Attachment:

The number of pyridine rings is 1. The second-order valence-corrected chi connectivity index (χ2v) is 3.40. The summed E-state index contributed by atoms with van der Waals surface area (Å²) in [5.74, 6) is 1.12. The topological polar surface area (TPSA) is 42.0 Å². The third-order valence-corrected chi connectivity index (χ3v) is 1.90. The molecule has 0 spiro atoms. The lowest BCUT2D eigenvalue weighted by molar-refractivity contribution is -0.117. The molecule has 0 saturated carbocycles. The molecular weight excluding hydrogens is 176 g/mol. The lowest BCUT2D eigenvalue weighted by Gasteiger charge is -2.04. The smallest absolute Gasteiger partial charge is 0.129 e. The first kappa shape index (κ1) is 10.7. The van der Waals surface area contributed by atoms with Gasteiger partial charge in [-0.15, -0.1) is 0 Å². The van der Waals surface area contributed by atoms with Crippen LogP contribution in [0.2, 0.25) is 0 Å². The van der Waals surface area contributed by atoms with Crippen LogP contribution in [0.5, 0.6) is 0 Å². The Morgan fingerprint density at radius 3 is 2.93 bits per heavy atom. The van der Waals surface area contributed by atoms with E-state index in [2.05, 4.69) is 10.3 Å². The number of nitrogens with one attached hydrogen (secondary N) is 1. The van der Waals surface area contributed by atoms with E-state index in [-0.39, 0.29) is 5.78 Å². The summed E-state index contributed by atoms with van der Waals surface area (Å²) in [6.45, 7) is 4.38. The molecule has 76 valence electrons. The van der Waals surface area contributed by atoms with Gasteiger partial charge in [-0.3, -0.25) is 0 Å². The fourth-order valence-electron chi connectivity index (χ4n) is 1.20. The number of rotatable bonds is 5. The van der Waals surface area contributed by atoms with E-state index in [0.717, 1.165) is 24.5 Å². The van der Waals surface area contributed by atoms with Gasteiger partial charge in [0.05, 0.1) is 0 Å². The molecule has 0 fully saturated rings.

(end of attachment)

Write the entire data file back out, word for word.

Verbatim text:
The number of pyridine rings is 1. The second-order valence-corrected chi connectivity index (χ2v) is 3.40. The summed E-state index contributed by atoms with van der Waals surface area (Å²) in [5.74, 6) is 1.12. The topological polar surface area (TPSA) is 42.0 Å². The third-order valence-corrected chi connectivity index (χ3v) is 1.90. The molecule has 0 spiro atoms. The lowest BCUT2D eigenvalue weighted by molar-refractivity contribution is -0.117. The molecule has 0 saturated carbocycles. The molecular weight excluding hydrogens is 176 g/mol. The lowest BCUT2D eigenvalue weighted by Gasteiger charge is -2.04. The smallest absolute Gasteiger partial charge is 0.129 e. The first kappa shape index (κ1) is 10.7. The van der Waals surface area contributed by atoms with Gasteiger partial charge in [-0.15, -0.1) is 0 Å². The van der Waals surface area contributed by atoms with Crippen LogP contribution in [0.2, 0.25) is 0 Å². The van der Waals surface area contributed by atoms with Crippen LogP contribution in [0.5, 0.6) is 0 Å². The Morgan fingerprint density at radius 3 is 2.93 bits per heavy atom. The van der Waals surface area contributed by atoms with E-state index in [2.05, 4.69) is 10.3 Å². The number of nitrogens with one attached hydrogen (secondary N) is 1. The van der Waals surface area contributed by atoms with E-state index in [-0.39, 0.29) is 5.78 Å². The summed E-state index contributed by atoms with van der Waals surface area (Å²) in [6.45, 7) is 4.38. The molecule has 76 valence electrons. The van der Waals surface area contributed by atoms with Gasteiger partial charge in [-0.3, -0.25) is 0 Å². The fourth-order valence-electron chi connectivity index (χ4n) is 1.20. The number of rotatable bonds is 5. The van der Waals surface area contributed by atoms with E-state index in [0.717, 1.165) is 24.5 Å². The van der Waals surface area contributed by atoms with Gasteiger partial charge in [0.05, 0.1) is 0 Å². The molecule has 0 fully saturated rings.